Connecticut Has Done Something Remarkable With Crime
In 1999 Connecticut had so many people in prison that it paid to send 500 of them to be incarcerated in Virginia. Nearly 25 years later, the state has not only sliced its number of imprisoned people in half, but been able to close more than 10 prisons while keeping its crime rate at its lowest level in more than 40 years.
“It is kind of remarkable,” said Mike Lawlor, a former state legislator and state official who has worked on these issues for 30-plus years. “We could probably close a few more.”
Connecticut currently runs 13 prisons, which house about 10,000 people. Two-thirds of these are serving sentences; the other third are those who have yet to be sentenced. (Five of the closed prisons have been mothballed, meaning they could be reopened if needed.) The state’s rate of 155 people imprisoned per 100,000 residents is now the ninth lowest in the country and well below the national average of 350 people per 100,000.
Nationally, states have reduced the number of people held in their prisons by 25 percent since each state’s peak number of incarcerated people, according to statistics compiled by the Sentencing Project. But although some other states are closing prisons, none have come close to Connecticut’s efficiency. Indeed, in the past three years, eight states have opened, renovated, or finalized plans to build new prisons, according to Jacob Kang-Brown, a senior research fellow at Vera Institute, a nonprofit that works to transform legal justice systems throughout the country.
“It’s troubling to see many states still trying to build more and more prisons,” Kang-Brown said.
“We’ve shown over a 15-year period how to do [criminal justice reform] right,” said current state Rep. Steve Stafstrom, a Democrat from Bridgeport, the state’s most populous city. “I actually wish other states spent more time looking to Connecticut.”
The state’s work in reducing the number of incarcerated individuals has dovetailed with its decline in crime. Violent crime decreased 43 percent from 2012 to 2021, while property crime sank 29 percent during the same period.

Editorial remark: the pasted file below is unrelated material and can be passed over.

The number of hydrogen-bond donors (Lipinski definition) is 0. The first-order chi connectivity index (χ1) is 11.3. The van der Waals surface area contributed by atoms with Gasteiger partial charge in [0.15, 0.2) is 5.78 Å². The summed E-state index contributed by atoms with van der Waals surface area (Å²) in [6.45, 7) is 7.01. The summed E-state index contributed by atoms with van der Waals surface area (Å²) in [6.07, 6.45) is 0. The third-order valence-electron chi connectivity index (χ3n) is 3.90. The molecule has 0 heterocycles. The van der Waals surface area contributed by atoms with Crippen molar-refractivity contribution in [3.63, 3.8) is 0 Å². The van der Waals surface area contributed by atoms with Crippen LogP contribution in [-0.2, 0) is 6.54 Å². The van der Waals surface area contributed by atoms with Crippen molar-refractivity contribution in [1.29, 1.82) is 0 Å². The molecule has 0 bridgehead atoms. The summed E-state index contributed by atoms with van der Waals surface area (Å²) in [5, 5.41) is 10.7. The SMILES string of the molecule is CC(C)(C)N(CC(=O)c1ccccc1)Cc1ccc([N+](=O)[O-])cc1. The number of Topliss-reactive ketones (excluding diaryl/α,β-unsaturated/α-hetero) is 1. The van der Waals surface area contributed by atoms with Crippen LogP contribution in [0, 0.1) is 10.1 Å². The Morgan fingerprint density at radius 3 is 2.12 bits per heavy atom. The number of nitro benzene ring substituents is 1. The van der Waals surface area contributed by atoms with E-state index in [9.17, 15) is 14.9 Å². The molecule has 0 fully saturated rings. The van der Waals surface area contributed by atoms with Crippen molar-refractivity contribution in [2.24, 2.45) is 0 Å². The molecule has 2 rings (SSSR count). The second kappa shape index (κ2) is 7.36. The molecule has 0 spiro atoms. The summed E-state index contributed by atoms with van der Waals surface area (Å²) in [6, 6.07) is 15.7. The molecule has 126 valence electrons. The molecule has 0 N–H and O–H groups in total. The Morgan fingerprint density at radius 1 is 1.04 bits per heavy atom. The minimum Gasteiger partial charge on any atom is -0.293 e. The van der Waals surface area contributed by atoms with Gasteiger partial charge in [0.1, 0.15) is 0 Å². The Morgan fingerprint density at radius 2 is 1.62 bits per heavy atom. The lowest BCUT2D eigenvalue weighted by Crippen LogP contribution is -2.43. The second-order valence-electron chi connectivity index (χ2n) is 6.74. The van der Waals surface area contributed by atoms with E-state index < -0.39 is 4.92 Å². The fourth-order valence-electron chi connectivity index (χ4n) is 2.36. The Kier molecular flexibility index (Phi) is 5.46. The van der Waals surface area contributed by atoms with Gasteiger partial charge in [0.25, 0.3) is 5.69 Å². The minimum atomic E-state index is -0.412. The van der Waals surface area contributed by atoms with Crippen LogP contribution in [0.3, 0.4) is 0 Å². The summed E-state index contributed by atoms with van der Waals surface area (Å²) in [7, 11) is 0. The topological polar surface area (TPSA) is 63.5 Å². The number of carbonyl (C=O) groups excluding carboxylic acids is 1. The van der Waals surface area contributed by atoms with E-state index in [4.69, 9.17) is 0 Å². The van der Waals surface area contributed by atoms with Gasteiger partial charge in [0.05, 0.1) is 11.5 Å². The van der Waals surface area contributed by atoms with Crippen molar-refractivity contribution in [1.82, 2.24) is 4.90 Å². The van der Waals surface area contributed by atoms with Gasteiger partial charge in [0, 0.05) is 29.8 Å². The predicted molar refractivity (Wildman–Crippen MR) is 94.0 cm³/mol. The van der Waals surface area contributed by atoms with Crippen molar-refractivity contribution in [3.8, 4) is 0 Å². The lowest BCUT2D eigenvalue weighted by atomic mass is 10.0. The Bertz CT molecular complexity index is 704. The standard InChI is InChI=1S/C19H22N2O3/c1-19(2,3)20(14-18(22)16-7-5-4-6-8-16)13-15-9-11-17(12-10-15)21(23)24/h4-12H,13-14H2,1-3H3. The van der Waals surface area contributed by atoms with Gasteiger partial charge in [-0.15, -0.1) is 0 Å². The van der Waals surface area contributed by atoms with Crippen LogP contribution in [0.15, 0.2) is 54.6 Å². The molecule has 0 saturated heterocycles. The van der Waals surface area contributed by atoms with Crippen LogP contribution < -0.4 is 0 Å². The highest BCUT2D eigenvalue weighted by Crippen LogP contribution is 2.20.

Connecticut’s push to reform its criminal justice system started in the early 2000s, but accelerated after Dannel Malloy became governor in 2011, breaking a 16-year streak of Republicans holding the state’s top office. Suddenly, with the support of the Democratic-controlled House and Senate, the state unleashed a range of changes, including repealing the death penalty, bumping the age at which juveniles could be charged as adults from 16 to 18 for most crimes, and eliminating some sentencing guidelines that affected predominantly people of color.
“I came to the conclusion that as a society we were making unbelievable mistakes, causing taxpayers to pay an outrageous bill for wrong-minded criminal justice assumptions,” said Malloy, currently the chancellor of the University of Maine system. “Quite frankly, we have a tendency to over-punish people.”
He said the state not only had built too many prisons, but had a mix of old buildings and new prisons built for maximum punishment, instead of facilities where people could be rehabilitated. Nationally, and in Connecticut, about 95 percent of incarcerated people are eventually released.
Malloy, a former prosecutor, “had no fear of advancing policies that were controversial,” Lawlor said. “He really believed in this stuff.” Lawlor is now an associate professor in the criminal justice department at the University of New Haven.
In fact, in 2016 Malloy, Lawlor, and a team of officials from the state visited prisons in Germany, where they were surprised to find that there were more social workers than guards. That trip led to the creation of a TRUE unit at the Cheshire Correctional Institute. The acronym stands for Truthfulness (to oneself and others), Respectfulness (toward the community), Understanding (ourselves and what brought us here), and Elevating (into success).
The unit, the subject of a 2019 60 Minutes segment, combines incarcerated men age 18 to 25 with older imprisoned men who act as mentors. The older group aims to teach younger people how to confront their past, solve conflicts without violence, and learn basic life skills.